Foreshadowing In Romeo And Juliet

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The connection of Dreams and Fate Well, what are dreams? Dreams are the succession of images, ideas, emotions and sensations that can be experienced throughout a period of sleep. Many dreams are usually connected to the subconscious and are the altered state of the conscious parts of the brain. In this play, the dreams were a major part of this calamity and were shown throughout the play as Romeo’s dreams actually came true. In Shakespeare’s tragedy play, Romeo and Juliet, “the two star-crossed lovers”, were killed due to grief and the harshness of them moving too quickly as they first met in the night of the party and got married in the next 24 hours. However, there were other aspects of this tragedy. Shakespeare tells us that the dreams …show more content…

Shakespeare uses foreshadowing to warn the readers and the audience that there is a perilous and dangerous situation ahead of them. This foreshadowing increases the mysterious aspect of this play by not knowing if the dream comes true. As mentioned before, Shakespeare has used foreshadowing to reveal, not what exactly what will happen in the future, but an idea of what the future might behold. There are many examples of this foreshadowing effect throughout Romeo and Juliet. One example was the night of the ball when Mercutio and Romeo were deciding to go to the ball held at Capulet's mansion to get rid of his misery, depression and his deep feelings on Rosaline. Mercutio continued to taunt Romeo by saying that Queen Mag had paid him a visit. Queen Mag is …show more content…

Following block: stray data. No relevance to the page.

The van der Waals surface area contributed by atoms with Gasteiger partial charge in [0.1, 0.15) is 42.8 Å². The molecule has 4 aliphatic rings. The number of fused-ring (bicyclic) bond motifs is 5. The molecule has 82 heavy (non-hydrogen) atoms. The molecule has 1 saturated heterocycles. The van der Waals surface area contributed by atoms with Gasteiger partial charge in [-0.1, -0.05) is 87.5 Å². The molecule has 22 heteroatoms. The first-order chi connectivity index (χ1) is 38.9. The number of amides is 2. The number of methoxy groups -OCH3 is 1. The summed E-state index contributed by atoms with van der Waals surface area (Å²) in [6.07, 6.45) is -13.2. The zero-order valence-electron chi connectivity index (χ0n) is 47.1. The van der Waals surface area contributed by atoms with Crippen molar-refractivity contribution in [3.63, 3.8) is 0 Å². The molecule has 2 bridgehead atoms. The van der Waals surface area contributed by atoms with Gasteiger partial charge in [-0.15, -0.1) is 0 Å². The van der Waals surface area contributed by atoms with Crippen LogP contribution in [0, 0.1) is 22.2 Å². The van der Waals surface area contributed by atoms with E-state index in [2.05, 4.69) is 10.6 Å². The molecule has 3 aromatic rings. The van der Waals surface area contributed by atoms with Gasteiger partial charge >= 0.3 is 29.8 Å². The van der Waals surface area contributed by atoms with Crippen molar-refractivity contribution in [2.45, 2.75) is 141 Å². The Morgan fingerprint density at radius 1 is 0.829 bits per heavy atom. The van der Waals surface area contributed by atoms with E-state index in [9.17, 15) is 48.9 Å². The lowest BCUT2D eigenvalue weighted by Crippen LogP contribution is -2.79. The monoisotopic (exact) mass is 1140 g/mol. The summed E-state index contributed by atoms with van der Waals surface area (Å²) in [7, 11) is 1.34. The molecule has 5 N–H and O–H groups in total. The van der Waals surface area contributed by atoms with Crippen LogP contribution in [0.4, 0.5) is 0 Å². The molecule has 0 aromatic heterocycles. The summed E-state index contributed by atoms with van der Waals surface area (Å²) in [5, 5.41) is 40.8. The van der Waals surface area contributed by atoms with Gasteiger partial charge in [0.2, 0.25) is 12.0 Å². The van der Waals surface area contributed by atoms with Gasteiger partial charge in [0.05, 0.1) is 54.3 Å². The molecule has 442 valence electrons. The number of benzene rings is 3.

Just before he leaves, Juliet informs Romeo about a premonition in her dream, that she sees Romeo, dead at the bottom of a tomb. The quote, “As one dead in the bottom of a tomb” (III,v,56) once again foreshadows another scene that takes place in the final moments/final scene of the play where Romeo is actually dead at the bottom of the Capulet's tomb and Juliet stabbed herself with a dagger that Romeo brought with him. Not only that, Juliet explains as if that she was actually present in the dream and asks Romeo if it was just herself getting the dreams or if it was also Romeo who also got that dream, “Either my eyesight fails or thou lookest the pale” (III,v, 57). She questions herself if she, in reality, saw Romeo dead or if it was just a fragment of imagination. In Juliet’s dream, she doesn’t actually see Romeo killing himself but instead gets a quick glimpse of his face before the dream wafted away. She assumes that he was dead due to the paleness of his face, but, questions herself before telling Romeo. Once again, Shakespeare uses foreshadowing to advise the audience and the readers about what the future can hold for the two

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